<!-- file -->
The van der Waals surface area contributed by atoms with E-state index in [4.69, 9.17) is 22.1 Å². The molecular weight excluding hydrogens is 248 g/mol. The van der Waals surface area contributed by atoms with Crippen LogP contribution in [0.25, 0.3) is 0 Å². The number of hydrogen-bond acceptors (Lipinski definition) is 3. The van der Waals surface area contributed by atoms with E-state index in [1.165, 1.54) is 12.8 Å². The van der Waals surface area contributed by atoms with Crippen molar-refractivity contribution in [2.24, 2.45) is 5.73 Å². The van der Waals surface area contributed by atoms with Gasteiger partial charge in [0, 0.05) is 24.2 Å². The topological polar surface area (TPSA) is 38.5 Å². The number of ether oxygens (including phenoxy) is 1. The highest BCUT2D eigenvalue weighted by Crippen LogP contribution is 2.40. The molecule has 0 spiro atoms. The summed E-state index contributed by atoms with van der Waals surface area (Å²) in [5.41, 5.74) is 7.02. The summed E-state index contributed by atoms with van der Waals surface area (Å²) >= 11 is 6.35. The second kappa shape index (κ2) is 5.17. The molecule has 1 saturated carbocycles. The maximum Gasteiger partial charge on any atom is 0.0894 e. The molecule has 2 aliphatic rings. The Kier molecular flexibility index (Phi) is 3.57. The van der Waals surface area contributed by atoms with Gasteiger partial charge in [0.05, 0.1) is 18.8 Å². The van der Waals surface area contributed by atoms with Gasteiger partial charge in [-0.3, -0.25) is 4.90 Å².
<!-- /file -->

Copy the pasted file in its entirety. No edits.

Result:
The van der Waals surface area contributed by atoms with E-state index in [4.69, 9.17) is 22.1 Å². The molecular weight excluding hydrogens is 248 g/mol. The van der Waals surface area contributed by atoms with Crippen LogP contribution in [0.25, 0.3) is 0 Å². The number of hydrogen-bond acceptors (Lipinski definition) is 3. The van der Waals surface area contributed by atoms with E-state index in [1.165, 1.54) is 12.8 Å². The van der Waals surface area contributed by atoms with Crippen molar-refractivity contribution in [2.24, 2.45) is 5.73 Å². The van der Waals surface area contributed by atoms with Gasteiger partial charge in [0, 0.05) is 24.2 Å². The topological polar surface area (TPSA) is 38.5 Å². The number of ether oxygens (including phenoxy) is 1. The highest BCUT2D eigenvalue weighted by Crippen LogP contribution is 2.40. The molecule has 0 spiro atoms. The summed E-state index contributed by atoms with van der Waals surface area (Å²) in [5.41, 5.74) is 7.02. The summed E-state index contributed by atoms with van der Waals surface area (Å²) >= 11 is 6.35. The second kappa shape index (κ2) is 5.17. The molecule has 1 saturated carbocycles. The maximum Gasteiger partial charge on any atom is 0.0894 e. The molecule has 2 aliphatic rings. The Kier molecular flexibility index (Phi) is 3.57. The van der Waals surface area contributed by atoms with Gasteiger partial charge in [0.05, 0.1) is 18.8 Å². The van der Waals surface area contributed by atoms with Gasteiger partial charge in [-0.3, -0.25) is 4.90 Å².